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  • Date: 03 April 2024

When we scrape the remains of our dinner plates into the garbage or toss out food that has gone bad in our refrigerators we often think about the social or financial impact of that wasted food. But there is an important environmental connection to food loss and waste that we need to consider as well. When we waste food, the energy used to produce and transport that food also gets wasted. So, if we stop food waste, we can help combat climate change in a big way. In fact, reducing food waste can help reduce about 6-8% of human-caused greenhouse gas emissions.

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  • Date: 01 April 2024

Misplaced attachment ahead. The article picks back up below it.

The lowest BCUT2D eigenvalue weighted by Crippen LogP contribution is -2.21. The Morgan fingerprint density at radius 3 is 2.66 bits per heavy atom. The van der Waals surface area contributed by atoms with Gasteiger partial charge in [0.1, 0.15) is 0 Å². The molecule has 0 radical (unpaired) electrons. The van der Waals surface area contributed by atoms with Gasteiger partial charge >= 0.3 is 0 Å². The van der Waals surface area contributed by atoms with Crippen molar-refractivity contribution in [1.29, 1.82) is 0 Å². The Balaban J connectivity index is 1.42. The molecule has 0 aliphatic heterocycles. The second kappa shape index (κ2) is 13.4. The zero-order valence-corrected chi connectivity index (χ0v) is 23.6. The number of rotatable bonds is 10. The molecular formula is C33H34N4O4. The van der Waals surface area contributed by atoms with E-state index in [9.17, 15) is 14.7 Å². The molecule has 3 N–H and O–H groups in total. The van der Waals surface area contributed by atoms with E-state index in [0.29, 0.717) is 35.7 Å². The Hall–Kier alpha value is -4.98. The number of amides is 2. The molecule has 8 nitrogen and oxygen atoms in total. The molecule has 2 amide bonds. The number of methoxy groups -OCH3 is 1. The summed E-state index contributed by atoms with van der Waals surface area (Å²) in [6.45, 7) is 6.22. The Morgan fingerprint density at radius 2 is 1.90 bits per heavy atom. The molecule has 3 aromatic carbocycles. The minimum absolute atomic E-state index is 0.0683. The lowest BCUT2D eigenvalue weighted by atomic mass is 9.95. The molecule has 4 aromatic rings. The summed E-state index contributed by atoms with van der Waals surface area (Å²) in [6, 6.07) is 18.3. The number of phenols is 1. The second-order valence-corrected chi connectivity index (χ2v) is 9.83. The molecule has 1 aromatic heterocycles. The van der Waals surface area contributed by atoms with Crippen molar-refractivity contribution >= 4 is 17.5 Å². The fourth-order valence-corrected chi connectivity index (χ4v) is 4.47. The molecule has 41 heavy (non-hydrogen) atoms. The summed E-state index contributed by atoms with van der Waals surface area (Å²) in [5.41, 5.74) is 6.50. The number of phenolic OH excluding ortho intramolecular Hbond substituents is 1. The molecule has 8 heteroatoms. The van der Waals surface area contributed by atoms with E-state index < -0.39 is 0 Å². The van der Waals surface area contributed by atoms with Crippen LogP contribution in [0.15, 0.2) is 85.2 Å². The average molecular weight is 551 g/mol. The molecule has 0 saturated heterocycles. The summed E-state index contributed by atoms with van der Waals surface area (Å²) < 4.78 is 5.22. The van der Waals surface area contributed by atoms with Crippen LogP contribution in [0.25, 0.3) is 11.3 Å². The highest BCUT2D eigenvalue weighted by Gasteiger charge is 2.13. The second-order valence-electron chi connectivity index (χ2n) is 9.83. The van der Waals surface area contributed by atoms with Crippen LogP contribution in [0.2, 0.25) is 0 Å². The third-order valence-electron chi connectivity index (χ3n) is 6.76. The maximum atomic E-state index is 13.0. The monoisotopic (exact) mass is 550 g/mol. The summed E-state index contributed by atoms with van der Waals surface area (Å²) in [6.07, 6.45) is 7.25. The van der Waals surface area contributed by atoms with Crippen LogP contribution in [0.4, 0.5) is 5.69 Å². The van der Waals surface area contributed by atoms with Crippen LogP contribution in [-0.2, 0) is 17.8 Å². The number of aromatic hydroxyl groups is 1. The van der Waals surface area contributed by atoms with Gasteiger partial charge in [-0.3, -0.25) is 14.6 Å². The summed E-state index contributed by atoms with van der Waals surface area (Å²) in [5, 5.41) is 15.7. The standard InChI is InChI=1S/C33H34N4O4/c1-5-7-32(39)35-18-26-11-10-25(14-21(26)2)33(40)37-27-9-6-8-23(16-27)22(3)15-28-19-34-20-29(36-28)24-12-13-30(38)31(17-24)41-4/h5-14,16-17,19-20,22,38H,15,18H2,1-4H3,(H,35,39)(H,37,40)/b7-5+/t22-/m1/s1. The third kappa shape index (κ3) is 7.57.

With the threat of climate change, plastic pollution, food waste, the loss of wildlife and critical ecosystems and more, it is easy to feel overwhelmed by the issues our planet faces. As individuals, we want to make a difference, but often the question is: where to begin?

In honor of Earth Day, we would like to equip you with resources to make it easier for you to show love for the planet on April 22 and beyond. These tips are also perfect for sharing with others at work or in your community.

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  • Date: 29 March 2024
  • Author: Erin Simon, Vice President and Head of Plastic Waste & Business

Erin Simon addresses a full house for WWF's second annual Plastic Policy Summit

Last week, I had the pleasure of hosting WWF’s second annual Plastic Policy Summit, where more than 300 stakeholders came together to discuss solutions to one of the most pressing environmental challenges of our time: plastic pollution. While last year’s Summit focused on education and engagement, this year’s themes shifted to activation and acceleration.